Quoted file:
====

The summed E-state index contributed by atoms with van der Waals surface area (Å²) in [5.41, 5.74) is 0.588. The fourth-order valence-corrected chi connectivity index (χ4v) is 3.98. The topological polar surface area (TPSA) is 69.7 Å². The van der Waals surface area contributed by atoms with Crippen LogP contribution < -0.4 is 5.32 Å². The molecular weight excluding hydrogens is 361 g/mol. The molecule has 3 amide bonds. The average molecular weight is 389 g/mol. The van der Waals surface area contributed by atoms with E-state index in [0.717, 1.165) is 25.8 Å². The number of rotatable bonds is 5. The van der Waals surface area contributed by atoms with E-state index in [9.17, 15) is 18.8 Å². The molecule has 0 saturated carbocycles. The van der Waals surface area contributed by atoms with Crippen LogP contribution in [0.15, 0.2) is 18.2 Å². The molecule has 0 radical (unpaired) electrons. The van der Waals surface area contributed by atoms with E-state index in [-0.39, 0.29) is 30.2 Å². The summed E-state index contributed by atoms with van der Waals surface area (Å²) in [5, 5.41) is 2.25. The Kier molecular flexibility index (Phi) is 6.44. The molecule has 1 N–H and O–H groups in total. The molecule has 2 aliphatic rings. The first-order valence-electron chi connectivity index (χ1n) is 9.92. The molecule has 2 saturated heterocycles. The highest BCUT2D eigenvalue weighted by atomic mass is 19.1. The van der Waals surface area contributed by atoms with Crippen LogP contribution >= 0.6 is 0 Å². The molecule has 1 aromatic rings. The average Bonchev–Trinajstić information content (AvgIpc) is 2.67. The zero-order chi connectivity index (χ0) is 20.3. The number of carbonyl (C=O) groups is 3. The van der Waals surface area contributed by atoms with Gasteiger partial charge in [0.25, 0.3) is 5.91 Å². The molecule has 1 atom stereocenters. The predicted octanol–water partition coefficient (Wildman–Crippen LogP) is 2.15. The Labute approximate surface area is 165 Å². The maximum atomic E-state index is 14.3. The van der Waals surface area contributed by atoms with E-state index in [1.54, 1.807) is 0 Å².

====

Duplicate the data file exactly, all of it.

The summed E-state index contributed by atoms with van der Waals surface area (Å²) in [5.41, 5.74) is 0.588. The fourth-order valence-corrected chi connectivity index (χ4v) is 3.98. The topological polar surface area (TPSA) is 69.7 Å². The van der Waals surface area contributed by atoms with Crippen LogP contribution < -0.4 is 5.32 Å². The molecular weight excluding hydrogens is 361 g/mol. The molecule has 3 amide bonds. The average molecular weight is 389 g/mol. The van der Waals surface area contributed by atoms with E-state index in [0.717, 1.165) is 25.8 Å². The number of rotatable bonds is 5. The van der Waals surface area contributed by atoms with E-state index in [9.17, 15) is 18.8 Å². The molecule has 0 saturated carbocycles. The van der Waals surface area contributed by atoms with Crippen LogP contribution in [0.15, 0.2) is 18.2 Å². The molecule has 0 radical (unpaired) electrons. The van der Waals surface area contributed by atoms with E-state index in [-0.39, 0.29) is 30.2 Å². The summed E-state index contributed by atoms with van der Waals surface area (Å²) in [5, 5.41) is 2.25. The Kier molecular flexibility index (Phi) is 6.44. The molecule has 1 N–H and O–H groups in total. The molecule has 2 aliphatic rings. The first-order valence-electron chi connectivity index (χ1n) is 9.92. The molecule has 2 saturated heterocycles. The highest BCUT2D eigenvalue weighted by atomic mass is 19.1. The van der Waals surface area contributed by atoms with Crippen LogP contribution >= 0.6 is 0 Å². The molecule has 1 aromatic rings. The average Bonchev–Trinajstić information content (AvgIpc) is 2.67. The zero-order chi connectivity index (χ0) is 20.3. The number of carbonyl (C=O) groups is 3. The van der Waals surface area contributed by atoms with Gasteiger partial charge in [0.25, 0.3) is 5.91 Å². The molecule has 1 atom stereocenters. The predicted octanol–water partition coefficient (Wildman–Crippen LogP) is 2.15. The Labute approximate surface area is 165 Å². The maximum atomic E-state index is 14.3. The van der Waals surface area contributed by atoms with E-state index in [1.54, 1.807) is 0 Å².